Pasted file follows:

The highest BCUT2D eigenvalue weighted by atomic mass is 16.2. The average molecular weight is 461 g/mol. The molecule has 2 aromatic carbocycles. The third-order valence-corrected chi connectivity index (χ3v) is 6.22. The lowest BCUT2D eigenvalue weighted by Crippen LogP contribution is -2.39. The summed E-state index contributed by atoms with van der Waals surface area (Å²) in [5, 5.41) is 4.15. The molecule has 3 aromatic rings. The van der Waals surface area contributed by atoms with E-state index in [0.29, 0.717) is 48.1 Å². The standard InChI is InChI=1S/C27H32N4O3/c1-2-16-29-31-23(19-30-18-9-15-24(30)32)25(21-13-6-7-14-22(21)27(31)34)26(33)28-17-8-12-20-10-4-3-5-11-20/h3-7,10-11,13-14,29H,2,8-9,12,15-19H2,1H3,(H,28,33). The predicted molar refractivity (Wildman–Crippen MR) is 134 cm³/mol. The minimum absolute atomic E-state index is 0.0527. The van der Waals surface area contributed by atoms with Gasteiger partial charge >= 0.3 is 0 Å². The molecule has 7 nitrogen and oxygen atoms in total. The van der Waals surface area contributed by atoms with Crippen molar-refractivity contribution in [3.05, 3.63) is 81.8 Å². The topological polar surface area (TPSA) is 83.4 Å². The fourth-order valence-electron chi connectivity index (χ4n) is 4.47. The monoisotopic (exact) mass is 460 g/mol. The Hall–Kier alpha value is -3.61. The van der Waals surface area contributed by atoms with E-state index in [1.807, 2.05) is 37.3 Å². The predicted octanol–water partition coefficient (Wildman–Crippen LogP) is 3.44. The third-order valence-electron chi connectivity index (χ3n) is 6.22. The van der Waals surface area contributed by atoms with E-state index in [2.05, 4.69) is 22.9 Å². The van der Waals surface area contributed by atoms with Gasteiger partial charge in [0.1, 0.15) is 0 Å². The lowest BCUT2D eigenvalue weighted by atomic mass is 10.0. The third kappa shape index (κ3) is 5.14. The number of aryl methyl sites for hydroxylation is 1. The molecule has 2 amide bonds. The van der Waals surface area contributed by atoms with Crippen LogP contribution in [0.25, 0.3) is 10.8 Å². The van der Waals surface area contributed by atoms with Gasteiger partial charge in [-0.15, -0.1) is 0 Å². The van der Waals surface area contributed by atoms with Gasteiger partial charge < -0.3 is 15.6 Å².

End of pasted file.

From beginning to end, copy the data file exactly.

The highest BCUT2D eigenvalue weighted by atomic mass is 16.2. The average molecular weight is 461 g/mol. The molecule has 2 aromatic carbocycles. The third-order valence-corrected chi connectivity index (χ3v) is 6.22. The lowest BCUT2D eigenvalue weighted by Crippen LogP contribution is -2.39. The summed E-state index contributed by atoms with van der Waals surface area (Å²) in [5, 5.41) is 4.15. The molecule has 3 aromatic rings. The van der Waals surface area contributed by atoms with E-state index in [0.29, 0.717) is 48.1 Å². The standard InChI is InChI=1S/C27H32N4O3/c1-2-16-29-31-23(19-30-18-9-15-24(30)32)25(21-13-6-7-14-22(21)27(31)34)26(33)28-17-8-12-20-10-4-3-5-11-20/h3-7,10-11,13-14,29H,2,8-9,12,15-19H2,1H3,(H,28,33). The predicted molar refractivity (Wildman–Crippen MR) is 134 cm³/mol. The minimum absolute atomic E-state index is 0.0527. The van der Waals surface area contributed by atoms with Gasteiger partial charge >= 0.3 is 0 Å². The molecule has 7 nitrogen and oxygen atoms in total. The van der Waals surface area contributed by atoms with Crippen molar-refractivity contribution in [3.05, 3.63) is 81.8 Å². The topological polar surface area (TPSA) is 83.4 Å². The fourth-order valence-electron chi connectivity index (χ4n) is 4.47. The monoisotopic (exact) mass is 460 g/mol. The Hall–Kier alpha value is -3.61. The van der Waals surface area contributed by atoms with E-state index in [1.807, 2.05) is 37.3 Å². The predicted octanol–water partition coefficient (Wildman–Crippen LogP) is 3.44. The third-order valence-electron chi connectivity index (χ3n) is 6.22. The van der Waals surface area contributed by atoms with E-state index in [2.05, 4.69) is 22.9 Å². The van der Waals surface area contributed by atoms with Gasteiger partial charge in [0.1, 0.15) is 0 Å². The lowest BCUT2D eigenvalue weighted by atomic mass is 10.0. The third kappa shape index (κ3) is 5.14. The number of aryl methyl sites for hydroxylation is 1. The molecule has 2 amide bonds. The van der Waals surface area contributed by atoms with Crippen LogP contribution in [0.25, 0.3) is 10.8 Å². The van der Waals surface area contributed by atoms with Gasteiger partial charge in [-0.15, -0.1) is 0 Å². The van der Waals surface area contributed by atoms with Gasteiger partial charge < -0.3 is 15.6 Å².